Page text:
Monday November 6, 2023 | VICTORIA, BC [Updated 8:30 pm]
by Mary P Brooke | Island Social Trends [photography was a bit blurry due to low light]
The human desire to stay connected with ancestors is seen across many cultures.
That phenomenon was explored for a few hours on the afternoon of Saturday November 4 during a pop-up exhibit in the upper lobby of the Royal BC Museum. Attendance was free (donations to local food banks were also accepted).
The ‘Loving Ancestors and Restless Ghosts’ exhibit was delivered as a series of booths by Camosun College anthropology students with a pop-up exhibit and presentation. “Why and how do the living continue to interact with the dead,” was the subtitle on the brochure.
Organized for public viewing:
The presentation got bumped upstairs by a double booking; the Victoria Chamber of Commerce was holding a vendor marketplace in the main floor exhibit area on the same afternoon. But a welcome booth in the main floor lobby along with a well-designed brochure effectively redirected visitors up the escalator to the mezzanine near the IMAX Theatre which may have given some additional exposure from passerbys.
Several hundred people mingled about through the exhibits over the two-hour exhibit period.
Over two months of preparation:
Anthropology instructor Nicole Kilburn gave a little pep talk to her students who then dispersed at 1 pm to host their booths.
Kilburn has given the course at Camosun since 2018. She explained to Island Social Trends that her Anthropology of Death students learn far more by having to develop a public presentation and to deal with answering questions from the wide range of interests and knowledge levels of a general public audience.
It means the students really have to know their stuff so they can respond in real time. They prepared for about two-and-a-half months for a two-hour event.
Wide range of topics:
Creative stuff! Booths covered topics like evolution of Halloween (and the days after called All Saints Day on Nov 1, and All Souls Day on Nov 2), ancient burial cultures, good death vs bad death, death agency (who represents the dying person), dying with dignity, spiritualism and mediums, and even how the women’s suffragette movement of the mid-1800s was an opportunity for women to use their intuitive skills for empowerment in the community and society around them.
All the students were keen about their topics, engaging with the public for short and longer discussions. The students listened well at their booths, so as to answer questions effectively.
Each booth set the mood with black as the theme colour (both dress for the presenters and table coverings and booth backdrops). Battery-operated flickering candles also helped set the mood.
Death literacy and grief management is not commonly addressed in North American culture. It was the overall view of the student exhibitors that an intentional disconnect in this society leaves people in some ways at a loss to process death and grief.
But all cultures over time have developed rituals of some kind or another to deal with the passing of loved ones. What we seem to do in North American culture is hold a funeral or wake or celebration of life within a relatively short period of time after the person has passed, and then it’s back to regular life.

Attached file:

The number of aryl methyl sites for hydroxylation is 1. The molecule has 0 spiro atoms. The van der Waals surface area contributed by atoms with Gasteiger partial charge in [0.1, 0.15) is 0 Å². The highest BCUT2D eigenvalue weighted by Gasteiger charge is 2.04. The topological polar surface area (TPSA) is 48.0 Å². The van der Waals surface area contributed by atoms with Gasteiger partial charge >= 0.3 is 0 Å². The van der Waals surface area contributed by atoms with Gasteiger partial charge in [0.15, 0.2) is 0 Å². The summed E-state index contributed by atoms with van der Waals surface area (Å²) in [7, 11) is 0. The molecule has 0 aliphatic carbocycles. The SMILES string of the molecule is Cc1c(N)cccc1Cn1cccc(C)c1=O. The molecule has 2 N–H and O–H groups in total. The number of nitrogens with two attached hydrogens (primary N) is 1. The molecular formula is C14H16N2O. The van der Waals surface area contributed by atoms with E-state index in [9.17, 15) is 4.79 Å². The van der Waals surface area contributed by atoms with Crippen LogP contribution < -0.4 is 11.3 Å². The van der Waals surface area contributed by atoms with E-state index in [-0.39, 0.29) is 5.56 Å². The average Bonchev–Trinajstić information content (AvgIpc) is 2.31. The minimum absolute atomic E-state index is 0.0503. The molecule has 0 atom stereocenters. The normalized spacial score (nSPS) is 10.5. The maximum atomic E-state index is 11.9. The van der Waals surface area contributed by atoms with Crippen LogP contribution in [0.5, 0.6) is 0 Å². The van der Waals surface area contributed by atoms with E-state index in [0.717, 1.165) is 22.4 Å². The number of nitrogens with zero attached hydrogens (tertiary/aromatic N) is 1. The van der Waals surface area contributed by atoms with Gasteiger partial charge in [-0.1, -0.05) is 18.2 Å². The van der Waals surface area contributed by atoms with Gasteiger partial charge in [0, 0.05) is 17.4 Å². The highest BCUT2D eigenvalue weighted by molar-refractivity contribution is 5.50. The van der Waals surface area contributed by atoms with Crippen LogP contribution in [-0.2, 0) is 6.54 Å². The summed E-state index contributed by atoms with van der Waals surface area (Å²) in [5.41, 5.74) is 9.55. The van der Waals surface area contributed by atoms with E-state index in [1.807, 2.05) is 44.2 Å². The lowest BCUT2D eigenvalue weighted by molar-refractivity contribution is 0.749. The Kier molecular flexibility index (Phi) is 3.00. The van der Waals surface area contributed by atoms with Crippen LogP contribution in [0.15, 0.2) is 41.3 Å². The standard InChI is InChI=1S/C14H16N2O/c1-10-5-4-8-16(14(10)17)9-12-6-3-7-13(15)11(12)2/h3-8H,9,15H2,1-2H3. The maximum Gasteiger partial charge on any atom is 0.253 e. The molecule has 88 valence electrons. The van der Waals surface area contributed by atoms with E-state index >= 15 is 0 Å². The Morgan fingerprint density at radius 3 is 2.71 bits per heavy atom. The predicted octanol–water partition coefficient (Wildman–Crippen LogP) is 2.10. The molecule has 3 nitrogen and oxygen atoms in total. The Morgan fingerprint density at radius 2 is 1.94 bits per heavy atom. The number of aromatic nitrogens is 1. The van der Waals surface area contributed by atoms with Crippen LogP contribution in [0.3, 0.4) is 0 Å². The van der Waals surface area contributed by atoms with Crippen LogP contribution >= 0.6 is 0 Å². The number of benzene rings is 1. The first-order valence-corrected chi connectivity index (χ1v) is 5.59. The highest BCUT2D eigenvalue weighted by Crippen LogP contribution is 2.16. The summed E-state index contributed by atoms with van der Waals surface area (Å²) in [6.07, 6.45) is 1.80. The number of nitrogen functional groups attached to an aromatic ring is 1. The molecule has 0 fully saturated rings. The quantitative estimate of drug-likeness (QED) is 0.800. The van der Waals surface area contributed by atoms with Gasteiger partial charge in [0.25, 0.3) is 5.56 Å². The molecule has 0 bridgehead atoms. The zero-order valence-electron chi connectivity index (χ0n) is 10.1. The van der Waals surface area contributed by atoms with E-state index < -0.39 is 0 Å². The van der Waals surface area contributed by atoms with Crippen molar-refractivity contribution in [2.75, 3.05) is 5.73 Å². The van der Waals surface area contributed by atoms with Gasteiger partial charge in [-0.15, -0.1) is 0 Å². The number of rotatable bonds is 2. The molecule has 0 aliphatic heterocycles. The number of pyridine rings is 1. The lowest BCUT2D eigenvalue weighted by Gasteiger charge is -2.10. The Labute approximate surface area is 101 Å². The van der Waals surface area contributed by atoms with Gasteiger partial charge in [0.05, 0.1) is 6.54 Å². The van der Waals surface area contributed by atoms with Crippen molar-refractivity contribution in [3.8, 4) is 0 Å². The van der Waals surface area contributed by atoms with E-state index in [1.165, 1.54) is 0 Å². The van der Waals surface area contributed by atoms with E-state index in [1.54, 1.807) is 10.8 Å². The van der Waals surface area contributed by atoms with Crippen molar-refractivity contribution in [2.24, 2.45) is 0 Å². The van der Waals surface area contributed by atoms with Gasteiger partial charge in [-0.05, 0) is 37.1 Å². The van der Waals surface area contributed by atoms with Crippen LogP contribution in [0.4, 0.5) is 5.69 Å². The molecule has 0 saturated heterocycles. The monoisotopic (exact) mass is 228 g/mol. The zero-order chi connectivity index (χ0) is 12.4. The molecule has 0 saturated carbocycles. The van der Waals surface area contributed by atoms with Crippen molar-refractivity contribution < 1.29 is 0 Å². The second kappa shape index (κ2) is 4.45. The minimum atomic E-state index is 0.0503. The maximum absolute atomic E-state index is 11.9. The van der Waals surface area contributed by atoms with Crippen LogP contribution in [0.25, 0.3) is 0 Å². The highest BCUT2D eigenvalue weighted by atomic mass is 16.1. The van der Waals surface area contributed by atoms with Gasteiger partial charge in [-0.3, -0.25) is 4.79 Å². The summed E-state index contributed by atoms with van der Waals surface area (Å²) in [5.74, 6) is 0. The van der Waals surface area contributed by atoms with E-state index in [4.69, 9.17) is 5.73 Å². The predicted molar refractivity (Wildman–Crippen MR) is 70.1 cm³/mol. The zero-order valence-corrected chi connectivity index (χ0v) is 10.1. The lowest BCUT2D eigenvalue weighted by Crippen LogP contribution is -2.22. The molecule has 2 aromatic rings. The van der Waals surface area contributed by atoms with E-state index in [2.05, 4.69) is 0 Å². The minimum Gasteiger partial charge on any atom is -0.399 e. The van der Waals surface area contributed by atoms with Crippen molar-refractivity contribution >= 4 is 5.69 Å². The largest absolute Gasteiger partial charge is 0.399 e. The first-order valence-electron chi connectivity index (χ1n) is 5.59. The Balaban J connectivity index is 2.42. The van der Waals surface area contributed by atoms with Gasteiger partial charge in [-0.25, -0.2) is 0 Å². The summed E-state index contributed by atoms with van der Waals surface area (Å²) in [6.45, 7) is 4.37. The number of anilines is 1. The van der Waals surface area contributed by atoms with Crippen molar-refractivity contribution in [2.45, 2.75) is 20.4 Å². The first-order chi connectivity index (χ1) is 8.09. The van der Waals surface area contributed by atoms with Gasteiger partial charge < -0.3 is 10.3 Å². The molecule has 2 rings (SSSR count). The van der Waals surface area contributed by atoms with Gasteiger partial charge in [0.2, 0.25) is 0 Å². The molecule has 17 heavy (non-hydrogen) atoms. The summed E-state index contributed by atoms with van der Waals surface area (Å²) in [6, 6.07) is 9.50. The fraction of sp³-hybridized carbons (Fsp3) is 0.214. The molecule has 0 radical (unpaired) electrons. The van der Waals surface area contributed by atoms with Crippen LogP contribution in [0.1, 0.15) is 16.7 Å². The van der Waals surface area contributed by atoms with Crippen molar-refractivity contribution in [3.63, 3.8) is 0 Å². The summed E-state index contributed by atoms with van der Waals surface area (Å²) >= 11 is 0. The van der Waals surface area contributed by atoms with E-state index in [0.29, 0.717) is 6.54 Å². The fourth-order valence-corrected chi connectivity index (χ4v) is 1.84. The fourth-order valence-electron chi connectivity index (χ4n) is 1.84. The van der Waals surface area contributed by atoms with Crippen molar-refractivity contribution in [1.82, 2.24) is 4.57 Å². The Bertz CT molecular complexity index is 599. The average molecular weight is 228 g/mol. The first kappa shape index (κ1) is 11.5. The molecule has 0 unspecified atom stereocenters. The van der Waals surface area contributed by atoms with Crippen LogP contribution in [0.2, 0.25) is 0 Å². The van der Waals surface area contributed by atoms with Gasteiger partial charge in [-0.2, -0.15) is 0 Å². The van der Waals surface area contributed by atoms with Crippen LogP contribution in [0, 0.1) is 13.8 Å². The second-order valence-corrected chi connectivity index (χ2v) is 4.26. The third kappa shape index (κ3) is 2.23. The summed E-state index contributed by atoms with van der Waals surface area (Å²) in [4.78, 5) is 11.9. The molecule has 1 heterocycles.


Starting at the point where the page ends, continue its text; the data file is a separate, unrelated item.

As well, dying is experienced in our society most often through a medical lens, with people dying in hospital or hospice when they could be home with loved ones.
One discussion ventured into the pros and cons of medically-assisted dying… does it interrupt the intended life cycle?
Integral part of life:
The exhibit invited everyone to consider death not as a morbid topic but as an integral aspect of life. As people get older, they hope they will be remembered by their family, the course instructor explained. Many cultures have found ways to exercise this generational connection.
Anthropology of Death:
The Anthropology of Death course is held in late October or early November each year at Camosun College. Many of the students are taking the course as an elective without being in the full anthropology program. Most of the students had a prominent or more lingering question or impact from their lives before taking the course.
One student said both her parents were atheists, and as such hadn’t passed along any beliefs about death and afterlife.
Kilburn points out the natural seasonal changes (past the harvest, leaves falling from trees, longer nights) that have impacted human cultures to think about death and rebirth. Meanwhile, for the Celts this is a new year… moving from the end into new beginnings. Kilburn has imbued the students in this class with the idea at the ‘veil’ between worlds is thinnest on Halloween (about halfway between the autumnal equinox and winter solstice). Halloween ‘spookiness’ was a way for the Celts to ward off spirits that might try to get through into the consciousness of the living.
This year, the exhibit also loosely tied in with the current Royal BC Museum exhibit called ANGKOR: THE LOST EMPIRE OF CAMBODIA (on until January 14, 2024).
Anthropology courses at Camosun:
Anthropology is an exciting discipline that offers insight into who we are as a species and how we came to be, says the Camosun Anthrology Department, where courses are offered in four sub-fields: cultural, biological, linguistic, and archaeological.
Two years of anthropology courses are offered at Camosun, with transfer available to universities for further study for a four-year degree.
===== ABOUT ISLAND SOCIAL TRENDS:
Island Social Trends is an insight news publication, looking at topics that impact our lives in ways within and beyond the regular news cycle. News is available free to read at IslandSocialTrends.ca supported by advertisers and subscribers. Editor: Mary P Brooke.